Here is the full transcript of sleep researcher Sara Mednick’s TEDx Talk: Give it Up for the Down State – Sleep at TEDxUCRSalon.
Listen to the MP3 Audio here: Give it Up for the Down State – Sleep- Sara Mednick at TEDxUCRSalon
Hello. Okay, well, I’m going to tell you something you’re not going to like, I’m sorry.
Well, actually, part of you is going to really like it and say, “God please, listen to this lady!”
And the other part is going to say, “Ah, ah, not me!”
And it’s this. Are you ready?
We need to rest. We need to take more breaks. Because, you see, taking breaks is actually part of life. It’s part of being active, it’s part of being productive and having endurance, it’s part of being creative, it’s part of being happy.
So what I hope to convince you about today in this talk is that you should be taking breaks on a daily basis, on a weekly basis, on a yearly basis, and if you do, you’ll be a better person.
Okay. So we need to take breaks. But it’s not just you. Every person, every plant and animal on this earth needs to take breaks.
And here’s why. Here’s the Earth spinning on its axis. Imagine, every day we get the night and the day from the Earth spinning on its axis. It tells us when to be up in this upstate, where we get to go out in the world and explore and find our riches, and then the downstate, right, the nighttime, we get to go home, check all these things out and then go to sleep and dream about them. This happens every day.
That’s every plant and animal on the surface of the Earth for 4.54 billion years uses this cycle. That’s 1.65 trillion nights!
And here’s a secret about life. If something happens every day, since the beginning of time, it’s probably important. You might want to think about it.
So we all sleep, right? Nighttime tells us when we should be sleeping, and we all sleep. So doctors, lawyers, babies, even President Obama sleeps, hopefully.
And so what do we sleep for?
Well, science shows us that sleep is very important for restoring our basic functions. And they know this by looking at people who aren’t sleeping. People who aren’t sleeping – they have messed up metabolism and their insulin regulation is messed up.
And what does that do?
Well, it makes them reach for more high fat, high sugary foods. It makes them gain weight more quickly. And even with 5 nights of sleeping, say even 5 hours at night, you start looking like you are pre-diabetic. So, if you think about the epidemic of obesity and diabetes in this country, maybe we should also be thinking about how people sleep.
So along with these problems with metabolism, not sleeping enough also creates larger risks for cardiovascular disease, depression and impaired cognition.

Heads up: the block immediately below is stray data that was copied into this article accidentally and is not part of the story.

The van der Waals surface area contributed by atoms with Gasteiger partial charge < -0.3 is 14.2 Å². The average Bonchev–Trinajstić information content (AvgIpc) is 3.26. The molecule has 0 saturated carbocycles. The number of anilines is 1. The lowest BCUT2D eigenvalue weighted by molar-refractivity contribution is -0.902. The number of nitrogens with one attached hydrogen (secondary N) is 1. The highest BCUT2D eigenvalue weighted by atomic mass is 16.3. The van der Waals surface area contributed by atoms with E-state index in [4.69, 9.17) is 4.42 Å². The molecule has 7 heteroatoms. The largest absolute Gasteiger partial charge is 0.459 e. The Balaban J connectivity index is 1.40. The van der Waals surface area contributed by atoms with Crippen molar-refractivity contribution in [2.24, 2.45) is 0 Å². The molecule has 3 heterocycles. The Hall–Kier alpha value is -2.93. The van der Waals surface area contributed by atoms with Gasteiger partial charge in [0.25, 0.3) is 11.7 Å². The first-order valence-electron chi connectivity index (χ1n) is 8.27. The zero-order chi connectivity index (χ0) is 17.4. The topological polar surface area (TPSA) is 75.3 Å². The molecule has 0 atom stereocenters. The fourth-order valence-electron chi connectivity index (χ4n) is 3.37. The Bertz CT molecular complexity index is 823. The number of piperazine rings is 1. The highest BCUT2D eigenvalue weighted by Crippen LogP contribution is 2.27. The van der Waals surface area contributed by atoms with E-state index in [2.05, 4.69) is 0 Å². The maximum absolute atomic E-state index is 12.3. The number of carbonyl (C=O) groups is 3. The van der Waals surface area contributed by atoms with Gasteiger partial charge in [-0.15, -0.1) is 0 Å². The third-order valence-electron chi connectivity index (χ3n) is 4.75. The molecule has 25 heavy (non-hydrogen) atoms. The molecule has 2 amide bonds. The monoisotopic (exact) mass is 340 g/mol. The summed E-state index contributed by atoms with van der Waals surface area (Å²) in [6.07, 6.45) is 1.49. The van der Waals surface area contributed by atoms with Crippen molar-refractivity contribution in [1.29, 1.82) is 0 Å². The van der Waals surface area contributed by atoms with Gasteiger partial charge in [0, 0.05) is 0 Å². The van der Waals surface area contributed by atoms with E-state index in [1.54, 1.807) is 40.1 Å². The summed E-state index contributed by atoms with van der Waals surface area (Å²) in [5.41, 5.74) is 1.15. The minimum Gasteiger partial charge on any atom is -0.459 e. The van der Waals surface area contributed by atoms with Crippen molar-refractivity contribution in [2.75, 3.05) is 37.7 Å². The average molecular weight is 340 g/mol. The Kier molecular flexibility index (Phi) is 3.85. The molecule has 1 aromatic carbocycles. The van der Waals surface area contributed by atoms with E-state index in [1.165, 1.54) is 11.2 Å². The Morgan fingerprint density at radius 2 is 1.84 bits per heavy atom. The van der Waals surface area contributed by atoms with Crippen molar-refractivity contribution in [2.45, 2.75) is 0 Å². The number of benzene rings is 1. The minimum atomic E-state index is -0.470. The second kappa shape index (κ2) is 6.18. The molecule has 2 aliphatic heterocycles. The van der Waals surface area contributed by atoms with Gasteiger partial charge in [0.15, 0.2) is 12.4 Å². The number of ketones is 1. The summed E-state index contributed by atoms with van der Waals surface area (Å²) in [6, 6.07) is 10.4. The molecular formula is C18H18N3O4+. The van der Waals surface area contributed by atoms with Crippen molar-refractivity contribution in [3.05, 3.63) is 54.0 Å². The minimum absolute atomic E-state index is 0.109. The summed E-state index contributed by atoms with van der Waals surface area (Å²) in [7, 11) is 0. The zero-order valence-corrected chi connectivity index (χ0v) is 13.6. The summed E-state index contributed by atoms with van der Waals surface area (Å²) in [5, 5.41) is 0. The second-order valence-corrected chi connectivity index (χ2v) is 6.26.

Okay, so a lot of you might be saying, well, some of you might be saying, “Well, you know Sara, I sleep fine, I get like 7 to 8 hours of sleep at night.”
And to you, the few, the proud, the well-rested, I have this to say, “Listen to this next part, this might be more relevant to you.”
So, in my lab we decided to look into: Well, how do people who are well rested actually deal with just being awake all day long?
So we brought people into the lab and we tested them for 4 times in 1 day on a really simple visual memory task. And what you see here is the graph of their results. We tested them at 9, noon, 4 and 7. And as you can see, their performance continued to decline. Across each day, with every test session they got worse and worse.
The astonishing thing about this result is that we tried several different methods to get them to actually get their performance back to their baseline. So in one case we told them, “Well, we’ll give you some money,” because that’s a big motivator, right?
We say, “We’ll give you $25 for every test session you could get just back to your baseline.”
Well, sadly for these subjects we didn’t have to give them a single dime, because they couldn’t get their performance back to baseline. We thought, “Okay, well, motivation didn’t work; what about just letting them take a little break by just resting quietly?” So, we had them sitting with their eyes closed between noon and 4. And these people still, their performance just declined.
So what was the one thing we did that got them to actually get their performance back to baseline? It was taking a nap.
So when we gave a nap in between noon and 4, just about a 60 minute nap. What happened? Their performance went back to baseline and it stayed there for the next two sessions. So we thought, that’s pretty surprising, right? This little nap in the middle of the day could make you maintain your performance across the day.
So we decided to replicate this. But this time we just tested people twice, at 9 and 7. So here is people’s performance at 7 pm if they didn’t nap. And here is people’s performance at 7 pm if they did nap. And as you can see, their performance actually went back to baseline and even exceeded baseline, so they actually showed perceptual learning, they showed improvement in performance.
So we were pretty surprised by this and we thought, “Okay, well, let’s just compare that to people who have a whole night of sleep, maybe they are going to show even more”.
And as you can see, a night of sleep is the same as a daytime nap in terms of this performance. People are actually getting the same benefit from a nap as a night of sleep.
So we thought, okay, well, we should test this across a bunch of different memory domains and a bunch of cognitive domains, and we showed the same result. In one case we looked at creativity. The reason why we did this is because many creative people have said that they had gained an insight into a problem that they were having during sleep. Such as Paul McCartney wrote “Yesterday”, Mary Shelley wrote “Frankenstein”, Frederic Kekule actually designed the benzene ring in his dream.